Configuring a SOCKS proxy on Mac or Linux desktop

Configuring a SOCKS proxy on Mac or Linux desktop
Photo by Livi Po / Unsplash

Today there was a need at work to "tunnel" through the firewall and get to an external address without having to purchase a server to spin up a VPN service. The easiest way to do that is to use one of the servers that we have externally to create a SOCKS proxy.

Here's how you do that. On my Mac the first thing you need to do is open the terminal. The next step is to use the following command to create the ssh connection to the server.


For me the -i is needed due to having a key required and the server doesn't accept passwords for authentication. The rest of the flags that are required are:

  • -f - This flag backgrounds the ssh command.
  • -i - Tells ssh to use an identity file (private key) for the authentication.
  • -C - Uses compression for the data that is being transferred during the session.
  • -q - This tells ssh to execute in quiet mode.
  • -N - This tells ssh not to execute remote commands. This is useful for just forwarding ports (i.e. SOCKS proxy).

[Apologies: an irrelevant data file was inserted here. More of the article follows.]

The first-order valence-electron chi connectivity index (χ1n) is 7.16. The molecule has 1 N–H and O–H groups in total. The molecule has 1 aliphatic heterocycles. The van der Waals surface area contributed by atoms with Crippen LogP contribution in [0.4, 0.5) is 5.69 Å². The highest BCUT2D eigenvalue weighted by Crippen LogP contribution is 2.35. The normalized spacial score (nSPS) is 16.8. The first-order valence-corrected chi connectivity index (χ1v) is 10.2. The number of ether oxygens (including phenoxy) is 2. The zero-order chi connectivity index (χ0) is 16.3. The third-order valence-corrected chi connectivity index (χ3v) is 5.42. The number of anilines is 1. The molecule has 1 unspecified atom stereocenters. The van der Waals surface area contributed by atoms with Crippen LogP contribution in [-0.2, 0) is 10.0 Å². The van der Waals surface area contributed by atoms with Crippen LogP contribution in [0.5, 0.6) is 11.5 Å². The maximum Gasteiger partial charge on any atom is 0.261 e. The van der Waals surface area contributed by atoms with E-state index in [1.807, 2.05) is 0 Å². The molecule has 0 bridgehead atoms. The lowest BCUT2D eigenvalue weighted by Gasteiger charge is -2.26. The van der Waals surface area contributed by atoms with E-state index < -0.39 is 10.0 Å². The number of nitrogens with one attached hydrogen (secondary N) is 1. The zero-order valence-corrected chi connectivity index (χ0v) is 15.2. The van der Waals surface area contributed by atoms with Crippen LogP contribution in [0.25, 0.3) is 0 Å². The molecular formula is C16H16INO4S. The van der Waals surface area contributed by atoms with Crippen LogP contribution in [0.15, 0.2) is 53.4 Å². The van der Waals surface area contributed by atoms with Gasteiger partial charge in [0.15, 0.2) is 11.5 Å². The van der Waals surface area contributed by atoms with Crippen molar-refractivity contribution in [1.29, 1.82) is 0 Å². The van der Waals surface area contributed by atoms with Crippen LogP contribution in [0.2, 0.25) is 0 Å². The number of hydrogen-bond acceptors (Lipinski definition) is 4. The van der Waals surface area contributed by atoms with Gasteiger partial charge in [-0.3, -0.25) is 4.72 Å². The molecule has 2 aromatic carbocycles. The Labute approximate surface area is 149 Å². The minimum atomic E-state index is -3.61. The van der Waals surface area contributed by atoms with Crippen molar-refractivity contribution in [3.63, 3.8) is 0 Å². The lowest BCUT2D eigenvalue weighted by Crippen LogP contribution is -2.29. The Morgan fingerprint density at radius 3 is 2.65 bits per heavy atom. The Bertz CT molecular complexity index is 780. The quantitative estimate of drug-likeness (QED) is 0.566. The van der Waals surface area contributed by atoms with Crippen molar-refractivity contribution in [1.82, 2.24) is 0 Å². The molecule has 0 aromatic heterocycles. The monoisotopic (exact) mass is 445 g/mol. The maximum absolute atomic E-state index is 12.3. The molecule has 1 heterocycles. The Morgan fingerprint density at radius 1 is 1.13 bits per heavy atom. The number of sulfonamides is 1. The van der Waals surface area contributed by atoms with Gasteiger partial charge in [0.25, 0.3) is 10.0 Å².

Once the command is running you can use the ps aux | grep -i ssh to see what ssh sessions are running. In order to kill the process you need the pid from that command and then you can use kill (pid) to stop the process.

Now for the browser, in order to setup the SOCKS proxy I will let you figure out what to do because Safari, Firefox and any Chrome (Chromium) browser has a different way of setup. For Firefox, I use a utility called Foxy Proxy. This plugin makes switching the proxy on and off extremely easy.

Once all that is setup, you can now just surf the internet as usually but you will be exiting the internet from your remote machine and not the local network that you are on. This is a way to bypass the firewall restrictions that you may have in place at work or evade any other restrictions that may be in your way.

As always, if you have questions or feedback about anything I say please email me.